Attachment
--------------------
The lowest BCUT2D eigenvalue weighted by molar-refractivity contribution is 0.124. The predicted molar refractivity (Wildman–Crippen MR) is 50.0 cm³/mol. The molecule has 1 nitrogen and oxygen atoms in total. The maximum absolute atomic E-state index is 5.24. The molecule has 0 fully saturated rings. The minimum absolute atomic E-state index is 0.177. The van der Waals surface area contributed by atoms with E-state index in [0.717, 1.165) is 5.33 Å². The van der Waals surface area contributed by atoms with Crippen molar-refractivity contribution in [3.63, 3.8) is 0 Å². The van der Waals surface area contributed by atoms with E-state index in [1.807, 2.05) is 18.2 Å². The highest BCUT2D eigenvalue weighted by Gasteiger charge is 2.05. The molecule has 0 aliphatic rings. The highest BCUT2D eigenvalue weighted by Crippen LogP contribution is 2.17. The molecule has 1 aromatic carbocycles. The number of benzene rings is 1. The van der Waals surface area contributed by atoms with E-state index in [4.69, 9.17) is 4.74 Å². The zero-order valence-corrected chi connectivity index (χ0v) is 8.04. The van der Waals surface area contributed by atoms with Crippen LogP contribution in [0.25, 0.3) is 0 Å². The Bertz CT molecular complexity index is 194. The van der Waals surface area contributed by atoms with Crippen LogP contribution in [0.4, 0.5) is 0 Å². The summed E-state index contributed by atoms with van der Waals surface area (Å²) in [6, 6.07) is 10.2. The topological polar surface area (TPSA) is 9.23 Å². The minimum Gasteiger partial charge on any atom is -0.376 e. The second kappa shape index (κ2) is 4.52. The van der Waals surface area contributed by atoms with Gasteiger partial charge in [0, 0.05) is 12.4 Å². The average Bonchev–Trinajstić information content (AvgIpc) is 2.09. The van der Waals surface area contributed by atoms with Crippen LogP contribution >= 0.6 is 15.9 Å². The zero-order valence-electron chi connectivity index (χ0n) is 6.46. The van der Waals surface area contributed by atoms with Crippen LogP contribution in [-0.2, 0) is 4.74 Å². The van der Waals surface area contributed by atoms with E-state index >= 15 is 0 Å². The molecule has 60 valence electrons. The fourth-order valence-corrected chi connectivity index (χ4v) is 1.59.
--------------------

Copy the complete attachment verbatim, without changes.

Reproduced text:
The lowest BCUT2D eigenvalue weighted by molar-refractivity contribution is 0.124. The predicted molar refractivity (Wildman–Crippen MR) is 50.0 cm³/mol. The molecule has 1 nitrogen and oxygen atoms in total. The maximum absolute atomic E-state index is 5.24. The molecule has 0 fully saturated rings. The minimum absolute atomic E-state index is 0.177. The van der Waals surface area contributed by atoms with E-state index in [0.717, 1.165) is 5.33 Å². The van der Waals surface area contributed by atoms with Crippen molar-refractivity contribution in [3.63, 3.8) is 0 Å². The van der Waals surface area contributed by atoms with E-state index in [1.807, 2.05) is 18.2 Å². The highest BCUT2D eigenvalue weighted by Gasteiger charge is 2.05. The molecule has 0 aliphatic rings. The highest BCUT2D eigenvalue weighted by Crippen LogP contribution is 2.17. The molecule has 1 aromatic carbocycles. The number of benzene rings is 1. The van der Waals surface area contributed by atoms with E-state index in [4.69, 9.17) is 4.74 Å². The zero-order valence-corrected chi connectivity index (χ0v) is 8.04. The van der Waals surface area contributed by atoms with Crippen LogP contribution in [0.25, 0.3) is 0 Å². The Bertz CT molecular complexity index is 194. The van der Waals surface area contributed by atoms with Crippen LogP contribution in [0.4, 0.5) is 0 Å². The summed E-state index contributed by atoms with van der Waals surface area (Å²) in [6, 6.07) is 10.2. The topological polar surface area (TPSA) is 9.23 Å². The minimum Gasteiger partial charge on any atom is -0.376 e. The second kappa shape index (κ2) is 4.52. The van der Waals surface area contributed by atoms with Gasteiger partial charge in [0, 0.05) is 12.4 Å². The average Bonchev–Trinajstić information content (AvgIpc) is 2.09. The van der Waals surface area contributed by atoms with Crippen LogP contribution >= 0.6 is 15.9 Å². The zero-order valence-electron chi connectivity index (χ0n) is 6.46. The van der Waals surface area contributed by atoms with Crippen LogP contribution in [-0.2, 0) is 4.74 Å². The van der Waals surface area contributed by atoms with E-state index >= 15 is 0 Å². The molecule has 60 valence electrons. The fourth-order valence-corrected chi connectivity index (χ4v) is 1.59.